Raptors are not ready to start over yet
The Toronto Raptors are in the midst of what is, by far, the best stretch in franchise history. The past four seasons have produced the four best records of their 22 years in the National Basketball Association, with three Atlantic Division titles and three playoff series wins, including a trip to the Eastern Conference final for the first time in 2016.
Still, as the Raptors entered free agency there was a feeling around the league that Toronto was stuck. Sure, the Raptors had won a lot of regular season games while developing a cult following north of the border due to the dynamic talents of Kyle Lowry and DeMar DeRozan, and the steady leadership of coach Dwane Casey and GM Masai Ujiri. But Toronto was overmatched in showdowns with the Cleveland Cavaliers in each of the past two post-seasons, and while the Raptors advanced to those East finals a year ago, it took surviving two heart-stopping seven-game series against lower-seeded teams to get there. So, as free agency arrived, there was some thought that Ujiri would consider pulling the plug and opt to let Lowry and Serge Ibaka — a marquee acquisition at the February trade deadline — go, while potentially moving on from DeRozan in a trade. These moves would have amounted to a youth movement.
But as the opening 48 hours of free agency played out, Ujiri stayed the course. By keeping Ibaka and Lowry in the fold on threeyear deals, he decided it was better to keep a contender together instead of opting for a rebuild.
Given the alternative, it’s hard to blame him — or the Raptors — for choosing this route. Making the playoffs will almost happen by default in the East next year, presuming teams have five players with a pulse on the court at once.
With three playoff teams from a year ago (the Atlanta Hawks, Chicago Bulls and Indiana Pacers) all either letting stars walk or trading them away, there are seven teams — those three, plus the New York Knicks, Orlando Magic, Philadelphia 76ers and Brooklyn Nets — that are in some form of a rebuild at the moment.
For those of you not looking at the Eastern Conference standings, that leaves eight teams that are trying to win ... and eight playoff spots available to Eastern Conference teams.
With so many teams trying to rebuild at once, blowing up a team that’s both competitive and building a sustainable fan base simply didn’t make much sense.
This was particularly true when considering how much it took to bring Lowry and Ibaka back. No, the Raptors couldn’t keep their other trade deadline acquisition, P.J. Tucker — though they tried, only to watch new Houston Rocket Chris Paul be a better recruiter and lure the former Texas Longhorn back to the Lone Star State. But in signing Lowry and Ibaka to three-year deals (Lowry for $100 million, Ibaka for $65 million), Toronto managed to keep two of their better players in the fold, and on short enough deals that they shouldn’t see either player decline too much before they are completed.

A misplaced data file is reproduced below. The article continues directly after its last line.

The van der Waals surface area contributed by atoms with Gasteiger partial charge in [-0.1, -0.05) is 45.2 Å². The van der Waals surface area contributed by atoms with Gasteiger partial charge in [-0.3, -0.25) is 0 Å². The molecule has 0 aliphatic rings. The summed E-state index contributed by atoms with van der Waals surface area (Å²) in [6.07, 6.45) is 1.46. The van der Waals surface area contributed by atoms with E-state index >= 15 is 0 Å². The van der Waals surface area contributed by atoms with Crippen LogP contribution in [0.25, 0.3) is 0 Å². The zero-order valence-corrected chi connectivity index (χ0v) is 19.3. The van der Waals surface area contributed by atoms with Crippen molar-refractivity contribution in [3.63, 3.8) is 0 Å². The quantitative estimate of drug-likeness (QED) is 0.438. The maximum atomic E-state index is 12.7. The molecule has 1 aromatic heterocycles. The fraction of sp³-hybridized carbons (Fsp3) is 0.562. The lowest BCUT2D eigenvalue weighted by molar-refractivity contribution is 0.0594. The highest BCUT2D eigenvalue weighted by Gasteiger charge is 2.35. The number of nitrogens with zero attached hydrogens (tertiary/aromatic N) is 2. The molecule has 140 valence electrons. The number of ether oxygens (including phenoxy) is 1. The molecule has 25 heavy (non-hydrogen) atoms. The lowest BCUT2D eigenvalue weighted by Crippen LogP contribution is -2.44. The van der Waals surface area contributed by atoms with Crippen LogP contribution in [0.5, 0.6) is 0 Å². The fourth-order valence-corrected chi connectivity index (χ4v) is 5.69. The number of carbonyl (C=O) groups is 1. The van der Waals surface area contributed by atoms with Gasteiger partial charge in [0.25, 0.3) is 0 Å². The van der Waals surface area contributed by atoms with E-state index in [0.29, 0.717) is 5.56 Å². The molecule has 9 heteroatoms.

Now, Toronto will have north of $80 million in expiring contracts, assuming DeRozan opts out of his current deal, in the summer of 2020, giving the Raptors a chance to completely reset then, while commanding maximum flexibility.
And, as we’ve seen already this summer, flexibility will be in short supply in future seasons as the salary cap begins to flatten out and prior deals become increasingly difficult to escape.
The tricky thing now for Ujiri is figuring out how to navigate the finances in the short term. By signing Lowry and Ibaka — even to relatively team-friendly deals — for a combined $165 million, the Raptors must figure out a way to get creative enough to avoid heavy luxury tax payments in the future, especially if they hope to bring back forward Patrick Patterson.
That’s likely going to begin with trying to move on from either Jonas Valanciunas or DeMarre Carroll via trade, which will be easier said than done. While Valanciunas remains an effective player, half the league seems to be trying to move away from players like him — offence-first centres who struggle with mobility and rim protection. Throwing him into a market with players such as Milwaukee Bucks centre Greg Monroe and Oklahoma City Thunder centre Enes Kanter seems like a dubious proposition. Carroll could present similar challenges, given he’s got about $30 million remaining on his deal and has been a combination of injured and ineffective since signing with Toronto two years ago as a free agent.
None of these choices, however, was either easy or clean. They never are unless teams are at the top of the mountain or the base of it. For teams such as the Raptors, who were halfway up, choosing between continuing up the path or turning around is always difficult.
In the end, the Raptors decided to stick with the status quo, betting on continuing this era of good feelings in Toronto, along with all of the long-term benefits such a move allows.
By signing Lowry and Ibaka, they ensured themselves a three-year window to stay on the upward path.
All-star point guard Kyle Lowry has signed a three-year deal to stay with the Toronto Raptors.